Mansour Bahrami is a former professional tennis player. He is Iranian with dual French nationality since 1989. While only moderately successful on the ATP Tour, his showmanship has made him a long-standing and popular figure in invitational tournaments.
It’s an astonishing story – and tennis fans the world over will know Mansour Bahrami as the magical maverick who can serve while holding six tennis balls in his hand, a man who can catch tennis balls in his shorts pocket while playing an improbable winning shot – and as someone who can smash volleys which then spin crazily back across the net…
Fast forward to the 1970s, when Bahrami was welcomed by the Iranian Tennis Federation, given some racquets, and allowed to play the sport he was so passionate about. He went on to join the Davis Cup team and became one of the country’s best players. But adversity struck again: the Iranian Revolution started in 1977, and tennis, believed to be a form of American capitalism, was barred.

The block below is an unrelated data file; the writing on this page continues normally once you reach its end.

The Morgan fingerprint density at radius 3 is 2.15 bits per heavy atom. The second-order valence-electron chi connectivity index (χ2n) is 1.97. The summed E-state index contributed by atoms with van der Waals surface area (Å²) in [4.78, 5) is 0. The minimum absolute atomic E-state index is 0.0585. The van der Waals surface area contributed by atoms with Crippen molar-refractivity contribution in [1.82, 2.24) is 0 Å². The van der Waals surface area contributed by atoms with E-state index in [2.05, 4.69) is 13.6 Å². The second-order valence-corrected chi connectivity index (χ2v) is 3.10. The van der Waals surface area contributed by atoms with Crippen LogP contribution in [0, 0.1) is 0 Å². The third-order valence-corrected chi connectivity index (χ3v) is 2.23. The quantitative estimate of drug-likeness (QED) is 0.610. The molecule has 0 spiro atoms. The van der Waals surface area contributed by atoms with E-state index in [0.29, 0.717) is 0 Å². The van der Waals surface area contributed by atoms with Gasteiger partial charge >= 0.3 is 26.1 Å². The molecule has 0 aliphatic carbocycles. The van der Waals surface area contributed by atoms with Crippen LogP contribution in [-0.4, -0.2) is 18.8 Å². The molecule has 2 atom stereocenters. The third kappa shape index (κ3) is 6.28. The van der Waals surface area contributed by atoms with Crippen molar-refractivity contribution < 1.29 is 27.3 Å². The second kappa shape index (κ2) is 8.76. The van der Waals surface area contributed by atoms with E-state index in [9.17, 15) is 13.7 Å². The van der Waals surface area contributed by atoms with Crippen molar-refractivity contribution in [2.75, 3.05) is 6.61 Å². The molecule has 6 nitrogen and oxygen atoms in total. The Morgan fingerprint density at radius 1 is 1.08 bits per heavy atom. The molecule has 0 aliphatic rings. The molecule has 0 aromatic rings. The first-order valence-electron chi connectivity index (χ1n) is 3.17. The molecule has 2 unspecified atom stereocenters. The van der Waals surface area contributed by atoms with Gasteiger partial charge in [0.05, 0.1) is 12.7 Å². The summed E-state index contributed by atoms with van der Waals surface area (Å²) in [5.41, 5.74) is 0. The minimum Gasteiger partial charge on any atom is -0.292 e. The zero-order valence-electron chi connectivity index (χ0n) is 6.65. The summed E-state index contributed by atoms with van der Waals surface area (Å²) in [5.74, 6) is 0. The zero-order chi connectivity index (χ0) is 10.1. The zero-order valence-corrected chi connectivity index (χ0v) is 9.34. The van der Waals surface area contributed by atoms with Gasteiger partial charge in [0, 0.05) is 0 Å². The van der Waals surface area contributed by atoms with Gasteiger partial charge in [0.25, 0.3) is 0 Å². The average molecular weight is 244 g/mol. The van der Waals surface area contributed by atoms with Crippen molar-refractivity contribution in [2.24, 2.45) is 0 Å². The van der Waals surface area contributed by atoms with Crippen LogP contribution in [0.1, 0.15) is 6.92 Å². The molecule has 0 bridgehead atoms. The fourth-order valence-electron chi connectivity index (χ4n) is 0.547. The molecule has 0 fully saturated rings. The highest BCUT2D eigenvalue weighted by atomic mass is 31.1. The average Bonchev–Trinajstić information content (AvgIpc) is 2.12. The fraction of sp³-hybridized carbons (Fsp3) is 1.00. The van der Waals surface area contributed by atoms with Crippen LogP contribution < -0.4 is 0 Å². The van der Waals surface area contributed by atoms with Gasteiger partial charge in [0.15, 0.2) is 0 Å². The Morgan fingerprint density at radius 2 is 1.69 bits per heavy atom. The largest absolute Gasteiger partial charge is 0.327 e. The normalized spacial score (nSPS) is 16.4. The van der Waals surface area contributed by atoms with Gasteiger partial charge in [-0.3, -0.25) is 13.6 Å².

“There were some years I was just frustrated because I couldn’t travel, I couldn’t play, but those days are past and I’m looking ahead.”
For Bahrami, tennis was more than a game: it brought him joy, hope, and fulfilled his passion. He decided he could not stay in Iran if it meant not playing, so he left for Paris.
In 1981, Bahrami was given a wildcard into pre-qualifying at the French Open. He ran through six matches to reach the main draw. He then defeated a top French player in his first main-draw match, giving him the media recognition that assisted him in eventually renewing his visa.
While Bahrami was unable to play or travel during what would have been the prime of his career, his twenties, he doesn’t look back on the events with regret.
Today, Bahrami is entertaining crowds, taking the court with tennis legends such as John McEnroe and Jimmy Connors, and most importantly, playing the sport he loves. He used to imagine waving to a fully packed arena and smiling. Now he’s doing that—and everyone is smiling back.